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Can you tell us what the play call was? If it was a straight dive then Pitt anticipated it and stuffed it. If there was a pull option for Hooker then he simply blew it. This has nothing to do with Butch Jones. You are just looking for reasons to tag Heupel with a failure. Let Heupel prove himself. Jones isn't his baggage to carry.
sjt18, I know you are a football guy and I respect your thoughts on this board. Take a look at my post #129 and lmk what you think. Genuinely curious about your view on it.
 
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sjt18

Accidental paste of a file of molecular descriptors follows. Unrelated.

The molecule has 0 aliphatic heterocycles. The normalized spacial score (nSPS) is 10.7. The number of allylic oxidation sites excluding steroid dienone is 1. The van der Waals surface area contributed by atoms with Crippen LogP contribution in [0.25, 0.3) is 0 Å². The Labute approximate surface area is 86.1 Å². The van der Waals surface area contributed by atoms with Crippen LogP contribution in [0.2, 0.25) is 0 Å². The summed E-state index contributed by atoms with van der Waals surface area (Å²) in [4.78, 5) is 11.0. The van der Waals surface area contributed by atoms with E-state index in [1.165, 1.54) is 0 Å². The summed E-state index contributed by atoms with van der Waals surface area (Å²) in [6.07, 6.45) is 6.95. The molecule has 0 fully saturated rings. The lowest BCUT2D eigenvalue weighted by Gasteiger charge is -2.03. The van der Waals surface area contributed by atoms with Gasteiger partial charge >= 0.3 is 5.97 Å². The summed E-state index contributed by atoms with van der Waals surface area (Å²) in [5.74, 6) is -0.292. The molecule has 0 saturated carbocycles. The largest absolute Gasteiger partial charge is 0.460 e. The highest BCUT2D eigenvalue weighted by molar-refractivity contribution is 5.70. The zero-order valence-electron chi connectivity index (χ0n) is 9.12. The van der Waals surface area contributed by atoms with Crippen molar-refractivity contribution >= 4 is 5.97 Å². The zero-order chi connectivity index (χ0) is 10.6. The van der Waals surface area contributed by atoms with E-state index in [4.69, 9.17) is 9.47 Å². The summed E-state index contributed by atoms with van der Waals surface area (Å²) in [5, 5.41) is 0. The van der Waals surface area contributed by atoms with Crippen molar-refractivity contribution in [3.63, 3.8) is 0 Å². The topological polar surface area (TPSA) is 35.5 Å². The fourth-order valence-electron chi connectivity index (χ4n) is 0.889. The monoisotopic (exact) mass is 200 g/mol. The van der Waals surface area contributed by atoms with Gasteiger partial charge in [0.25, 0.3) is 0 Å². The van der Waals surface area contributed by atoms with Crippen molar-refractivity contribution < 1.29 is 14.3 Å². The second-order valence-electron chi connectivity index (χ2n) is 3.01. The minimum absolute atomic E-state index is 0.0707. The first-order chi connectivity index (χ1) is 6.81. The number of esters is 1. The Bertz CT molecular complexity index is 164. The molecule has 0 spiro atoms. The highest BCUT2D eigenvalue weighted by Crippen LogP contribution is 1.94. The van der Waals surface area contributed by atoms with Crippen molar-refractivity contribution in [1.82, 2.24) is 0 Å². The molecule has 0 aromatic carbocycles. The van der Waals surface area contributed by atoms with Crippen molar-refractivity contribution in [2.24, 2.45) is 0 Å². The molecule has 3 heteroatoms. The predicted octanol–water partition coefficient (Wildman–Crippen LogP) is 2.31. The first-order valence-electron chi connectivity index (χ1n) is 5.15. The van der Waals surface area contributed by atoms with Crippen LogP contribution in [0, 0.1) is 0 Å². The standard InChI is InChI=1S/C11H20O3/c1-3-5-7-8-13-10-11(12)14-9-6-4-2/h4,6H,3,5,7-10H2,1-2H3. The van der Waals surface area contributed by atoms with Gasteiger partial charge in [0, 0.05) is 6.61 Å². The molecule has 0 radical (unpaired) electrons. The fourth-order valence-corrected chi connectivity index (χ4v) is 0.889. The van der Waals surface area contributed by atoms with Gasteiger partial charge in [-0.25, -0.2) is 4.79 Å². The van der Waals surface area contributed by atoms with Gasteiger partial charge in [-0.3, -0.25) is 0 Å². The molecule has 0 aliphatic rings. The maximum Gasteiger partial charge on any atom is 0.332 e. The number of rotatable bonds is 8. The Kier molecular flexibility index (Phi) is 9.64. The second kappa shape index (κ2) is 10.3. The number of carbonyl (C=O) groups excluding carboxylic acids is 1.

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So there's a whole bunch of talk on this thread about using the "QB sneak" and the "jumbo package" and the basic approach of powering it forward with brute force. But I don't think this is real football thinking. It's more like "fan intuition" which isn't how the game is actually played. The goal isn't to get as close to the LOS as you can and push your way forward. Sometimes, of course, that approach is tried. But it's not without a significant downside, namely, that it gives you one choice only and it telegraphs exactly what you are going to do. So the other team can power up as well, and it's 50/50 as to whether you will out-power them or they will out-power you.